Scoliosis Surgery Frees Teen From a Life of Pain   

Scoliosis Surgery Frees Teen From a Life of Pain

Crystal Chiluiza

March 16, 2022

At age 16, Crystal Chiluiza has learned how to savor the simple things in life: playing with her young niece, Scarlett, spending time with friends, and having the ability to merely sit still. Until recently, she couldn’t remember a time when scoliosis didn’t cause her constant pain.  

“I was always in pain, whether it was excruciating pain or less than that,” Crystal says. “It didn't matter if I was sitting or standing, in the middle of class or just hanging out with my friends. It would happen all day, every day.”

That’s all changed, thanks to life-changing scoliosis surgery at Joseph M. Sanzari Children’s Hospital at Hackensack University Medical Center.

New Options for Children With Scoliosis

Often diagnosed during adolescence, scoliosis is characterized by a sideways curvature of the spine, which causes pain and disability. It can affect the body’s appearance as it causes the ribs, hips and shoulders to shift unevenly.

As Crystal’s scoliosis worsened over the years, Ruby Chiluiza felt the pain of a mother. “Crystal wanted to be comfortable physically but also comfortable with the way she looked,” she says. Looking for options, they found pediatric orthopedic surgeon Amit Merchant, D.O.

For a growing child with scoliosis, nonsurgical options like bracing and physical therapy are exhausted first. When Dr. Merchant saw Chiluiza for the first time at age 14, though, her curve had worsened to the point of needing posterior spinal fusion surgery to straighten her spine.

“The goal of surgery was to preserve Crystal’s mobility and quality of life, without worrying about the lifelong consequences of progressive scoliosis,” says Dr. Merchant. If Crystal didn’t have the procedure, her curve would have worsened and eventually affect her heart and lungs.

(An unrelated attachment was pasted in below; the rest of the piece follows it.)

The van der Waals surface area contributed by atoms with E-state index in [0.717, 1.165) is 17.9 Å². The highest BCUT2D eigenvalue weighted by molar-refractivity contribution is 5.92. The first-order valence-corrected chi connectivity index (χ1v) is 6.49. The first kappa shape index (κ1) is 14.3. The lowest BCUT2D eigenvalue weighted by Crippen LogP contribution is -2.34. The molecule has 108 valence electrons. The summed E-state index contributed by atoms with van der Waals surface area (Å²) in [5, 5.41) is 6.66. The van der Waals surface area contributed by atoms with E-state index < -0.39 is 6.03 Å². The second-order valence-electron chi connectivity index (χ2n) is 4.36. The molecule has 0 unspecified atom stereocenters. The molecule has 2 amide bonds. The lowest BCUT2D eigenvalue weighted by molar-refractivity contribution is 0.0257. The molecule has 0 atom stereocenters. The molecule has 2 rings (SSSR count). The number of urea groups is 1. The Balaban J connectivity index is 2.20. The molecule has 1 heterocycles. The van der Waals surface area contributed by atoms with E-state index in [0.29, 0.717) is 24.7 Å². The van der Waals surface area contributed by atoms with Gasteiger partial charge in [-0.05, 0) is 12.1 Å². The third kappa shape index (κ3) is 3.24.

Spinal fusion is generally reserved for adolescents with severe scoliosis; this approach isn’t feasible for younger children with failed bracing. With traditional scoliosis surgery, patients undergo an initial implantation of screws and rods. Because young patients are growing, this surgery is followed by multiple surgeries about every six months to “grow” the rods during a procedure called distraction.

But an innovative technology called the MAGEC system allows surgeons to better control scoliosis in children. The technology allows the­­­ spine to continue growing with the child. The magnetic rods are distracted during an office visit, which means fewer surgeries. “Treatment for scoliosis is evolving in such a rapid way that new options are becoming available where we can improve scoliosis with less-invasive surgeries and faster recovery while preserving as much spinal motion as possible,” says Dr. Merchant.

Pain-free and Happy

Crystal’s surgery went well, and Dr. Merchant doesn’t expect her to need additional ones.

“I know that I speak for both of us when I say that we are not just happy but super happy," says mom Ruby. "Dr. Merchant is an angel that was sent to us.”

Despite being fearful prior to surgery, Crystal says she would recommend the procedure to anyone looking for relief from endless back pain and disfigurement. “The way I coped was to tell myself that if I had the surgery, all that was bad about this situation would go away,” she says. And it did. “I'm pain-free and happy with the way I look.”

Next Steps & Resources:

The material provided through HealthU is intended to be used as general information only and should not replace the advice of your physician. Always consult your physician for individual care.

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